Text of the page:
Mercury News 12/17/03: A gay San Jose couple Tuesday sued the nation’s leading adoption-related Internet business, contending that it must abide by California anti-discrimination laws and stop barring same-sex couples from posting personal ads seeking birth mothers looking for prospective adoptive parents.
For Rich and Michael Butler, whose commitment to parenthood is so strong they have already turned a bedroom int o a powder-blue nursey with puffy white clouds and taken the same last name, the case against Adoption.com has turned into a crusade on behalf of all same-sex couples....[I]n a letter last year to the National Center for Lesbian Rights, an advocacy group representing the Butlers, Adoption.com attorney and principal Dale Gwilliam said the firm refused to list the Butlers’ profile because scientific research has shown children thrive best in a traditional two-parent household....The rejection saddened the Butlers, who have known they would want to eventually raise children since they met nine years ago at a San Mateo roller rink. Their personal web site, www.butlerfamily site.com, paints a picture of the Bay Area natives surrounded by friends and family, including a 2-year-old nephew. Rich, 31, is patent attorney and Michael, 37, is a former information services executive who plans to be a stay-at-home dad.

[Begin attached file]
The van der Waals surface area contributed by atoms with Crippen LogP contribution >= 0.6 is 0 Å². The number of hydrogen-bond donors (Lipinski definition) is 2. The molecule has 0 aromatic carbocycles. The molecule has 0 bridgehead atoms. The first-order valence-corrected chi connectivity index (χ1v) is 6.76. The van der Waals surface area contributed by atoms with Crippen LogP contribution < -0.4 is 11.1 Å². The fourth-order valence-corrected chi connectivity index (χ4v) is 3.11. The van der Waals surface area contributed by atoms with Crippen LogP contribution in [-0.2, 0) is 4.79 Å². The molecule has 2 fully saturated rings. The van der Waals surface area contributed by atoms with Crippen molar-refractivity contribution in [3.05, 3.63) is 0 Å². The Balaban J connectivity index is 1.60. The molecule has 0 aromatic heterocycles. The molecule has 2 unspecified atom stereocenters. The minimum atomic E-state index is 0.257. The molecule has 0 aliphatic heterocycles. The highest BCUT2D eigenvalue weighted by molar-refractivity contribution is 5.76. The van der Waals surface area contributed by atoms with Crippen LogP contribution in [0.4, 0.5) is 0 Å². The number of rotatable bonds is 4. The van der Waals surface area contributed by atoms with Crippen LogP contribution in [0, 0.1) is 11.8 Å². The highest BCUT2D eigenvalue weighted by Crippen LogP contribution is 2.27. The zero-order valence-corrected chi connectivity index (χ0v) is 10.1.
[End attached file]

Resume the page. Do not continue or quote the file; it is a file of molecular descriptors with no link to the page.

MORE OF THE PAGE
The state certified the couple more than a year ago to adopt a child under 6 months old after they passed the necessary hurdles, including a home study and psychological testing. The Butlers want what is called an “open adoption,” meaning they want their child to remain in contact with the birth mother, at least to some extent....”We’re really open people and family-oriented, and we thought it was a neat idea to include more people in our family.”
An increasing majority of adoption agencies now accept applications from same-sex couples, according to a study by the Evan B. Donaldson Adoption Institute, a New York-based think tank....By the time the lawsuit is concluded, they hope to have already found little Emily, Nathan, Melissa, or Aiden to adopt. “It’s about giving children the right to be in happy, well-adjusted homes,” Michael Butler said, “no matter what orientation the couple has.”
TBC: More than one study in recent years has shown that the most well-adjusted children are those in traditional households. As the family was designed by our Creator, it is therefore not surprising that the Scriptures have much to say about husband/wife/parents/children relationships and not one word about “gay” families. Finally, as it has been repeatedly shown that more adoptive couples exist than available children, “giving children the right to be in happy, well-adjusted homes” is not an issue.